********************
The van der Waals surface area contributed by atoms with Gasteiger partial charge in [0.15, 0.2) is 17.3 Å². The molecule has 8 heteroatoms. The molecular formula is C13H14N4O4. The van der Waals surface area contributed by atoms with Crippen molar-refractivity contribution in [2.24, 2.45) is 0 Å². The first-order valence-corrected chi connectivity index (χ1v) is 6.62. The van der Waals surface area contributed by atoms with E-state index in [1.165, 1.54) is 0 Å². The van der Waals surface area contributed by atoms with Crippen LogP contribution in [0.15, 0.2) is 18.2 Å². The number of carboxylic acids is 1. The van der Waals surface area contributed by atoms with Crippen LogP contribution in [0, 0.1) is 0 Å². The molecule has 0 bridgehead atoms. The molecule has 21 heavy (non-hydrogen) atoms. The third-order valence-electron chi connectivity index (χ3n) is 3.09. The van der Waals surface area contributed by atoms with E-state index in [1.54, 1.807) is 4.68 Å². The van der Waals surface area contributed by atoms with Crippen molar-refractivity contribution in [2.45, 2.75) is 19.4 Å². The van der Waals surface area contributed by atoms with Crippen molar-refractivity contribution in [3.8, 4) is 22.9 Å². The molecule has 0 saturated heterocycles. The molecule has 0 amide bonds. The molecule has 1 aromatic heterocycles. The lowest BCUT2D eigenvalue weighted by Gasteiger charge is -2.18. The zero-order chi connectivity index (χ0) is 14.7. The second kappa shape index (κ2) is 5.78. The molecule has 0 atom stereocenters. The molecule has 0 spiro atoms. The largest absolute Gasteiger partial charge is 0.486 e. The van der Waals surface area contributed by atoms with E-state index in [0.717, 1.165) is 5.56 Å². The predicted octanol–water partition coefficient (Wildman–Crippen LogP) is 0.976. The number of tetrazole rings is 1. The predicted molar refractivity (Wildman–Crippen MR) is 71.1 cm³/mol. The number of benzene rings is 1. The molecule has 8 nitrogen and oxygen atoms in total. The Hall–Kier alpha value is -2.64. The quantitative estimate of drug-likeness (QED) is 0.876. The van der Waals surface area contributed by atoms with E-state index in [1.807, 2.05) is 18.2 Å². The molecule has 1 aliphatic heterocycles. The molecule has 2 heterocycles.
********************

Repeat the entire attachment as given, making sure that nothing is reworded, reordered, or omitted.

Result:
The van der Waals surface area contributed by atoms with Gasteiger partial charge in [0.15, 0.2) is 17.3 Å². The molecule has 8 heteroatoms. The molecular formula is C13H14N4O4. The van der Waals surface area contributed by atoms with Crippen molar-refractivity contribution in [2.24, 2.45) is 0 Å². The first-order valence-corrected chi connectivity index (χ1v) is 6.62. The van der Waals surface area contributed by atoms with E-state index in [1.165, 1.54) is 0 Å². The van der Waals surface area contributed by atoms with Crippen LogP contribution in [0.15, 0.2) is 18.2 Å². The number of carboxylic acids is 1. The van der Waals surface area contributed by atoms with Crippen LogP contribution in [0, 0.1) is 0 Å². The molecule has 0 bridgehead atoms. The molecule has 21 heavy (non-hydrogen) atoms. The third-order valence-electron chi connectivity index (χ3n) is 3.09. The van der Waals surface area contributed by atoms with E-state index in [1.54, 1.807) is 4.68 Å². The van der Waals surface area contributed by atoms with Crippen molar-refractivity contribution in [2.45, 2.75) is 19.4 Å². The van der Waals surface area contributed by atoms with Crippen molar-refractivity contribution in [3.8, 4) is 22.9 Å². The molecule has 0 saturated heterocycles. The molecule has 0 amide bonds. The molecule has 1 aromatic heterocycles. The lowest BCUT2D eigenvalue weighted by Gasteiger charge is -2.18. The zero-order chi connectivity index (χ0) is 14.7. The second kappa shape index (κ2) is 5.78. The molecule has 0 atom stereocenters. The molecule has 0 spiro atoms. The largest absolute Gasteiger partial charge is 0.486 e. The van der Waals surface area contributed by atoms with E-state index in [0.717, 1.165) is 5.56 Å². The predicted octanol–water partition coefficient (Wildman–Crippen LogP) is 0.976. The number of tetrazole rings is 1. The predicted molar refractivity (Wildman–Crippen MR) is 71.1 cm³/mol. The number of benzene rings is 1. The molecule has 8 nitrogen and oxygen atoms in total. The Hall–Kier alpha value is -2.64. The quantitative estimate of drug-likeness (QED) is 0.876. The van der Waals surface area contributed by atoms with E-state index in [1.807, 2.05) is 18.2 Å². The molecule has 1 aliphatic heterocycles. The molecule has 2 heterocycles.